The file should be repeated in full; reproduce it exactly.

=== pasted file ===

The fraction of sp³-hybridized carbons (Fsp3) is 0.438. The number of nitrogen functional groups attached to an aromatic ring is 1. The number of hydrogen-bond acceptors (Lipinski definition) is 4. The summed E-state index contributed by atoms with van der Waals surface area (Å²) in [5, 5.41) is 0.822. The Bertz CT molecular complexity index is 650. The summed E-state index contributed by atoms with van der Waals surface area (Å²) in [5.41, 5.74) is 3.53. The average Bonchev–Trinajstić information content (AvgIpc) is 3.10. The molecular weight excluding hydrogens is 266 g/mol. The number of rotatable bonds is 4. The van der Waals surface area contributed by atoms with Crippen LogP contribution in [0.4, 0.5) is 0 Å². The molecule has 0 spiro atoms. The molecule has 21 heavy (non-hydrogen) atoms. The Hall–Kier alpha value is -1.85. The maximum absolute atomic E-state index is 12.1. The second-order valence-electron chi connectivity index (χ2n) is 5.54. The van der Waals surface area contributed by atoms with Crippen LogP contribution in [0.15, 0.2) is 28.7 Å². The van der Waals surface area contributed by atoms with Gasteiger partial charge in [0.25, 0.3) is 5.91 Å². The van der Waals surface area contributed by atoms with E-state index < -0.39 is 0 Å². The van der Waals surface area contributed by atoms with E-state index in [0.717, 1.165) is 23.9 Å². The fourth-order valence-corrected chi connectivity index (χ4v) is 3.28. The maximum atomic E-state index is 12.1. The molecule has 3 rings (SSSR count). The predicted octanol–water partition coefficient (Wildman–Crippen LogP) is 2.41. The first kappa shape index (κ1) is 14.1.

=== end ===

The fraction of sp³-hybridized carbons (Fsp3) is 0.438. The number of nitrogen functional groups attached to an aromatic ring is 1. The number of hydrogen-bond acceptors (Lipinski definition) is 4. The summed E-state index contributed by atoms with van der Waals surface area (Å²) in [5, 5.41) is 0.822. The Bertz CT molecular complexity index is 650. The summed E-state index contributed by atoms with van der Waals surface area (Å²) in [5.41, 5.74) is 3.53. The average Bonchev–Trinajstić information content (AvgIpc) is 3.10. The molecular weight excluding hydrogens is 266 g/mol. The number of rotatable bonds is 4. The van der Waals surface area contributed by atoms with Crippen LogP contribution in [0.4, 0.5) is 0 Å². The molecule has 0 spiro atoms. The molecule has 21 heavy (non-hydrogen) atoms. The Hall–Kier alpha value is -1.85. The maximum absolute atomic E-state index is 12.1. The second-order valence-electron chi connectivity index (χ2n) is 5.54. The van der Waals surface area contributed by atoms with Crippen LogP contribution in [0.15, 0.2) is 28.7 Å². The van der Waals surface area contributed by atoms with Gasteiger partial charge in [0.25, 0.3) is 5.91 Å². The van der Waals surface area contributed by atoms with E-state index < -0.39 is 0 Å². The van der Waals surface area contributed by atoms with E-state index in [0.717, 1.165) is 23.9 Å². The fourth-order valence-corrected chi connectivity index (χ4v) is 3.28. The maximum atomic E-state index is 12.1. The molecule has 3 rings (SSSR count). The predicted octanol–water partition coefficient (Wildman–Crippen LogP) is 2.41. The first kappa shape index (κ1) is 14.1.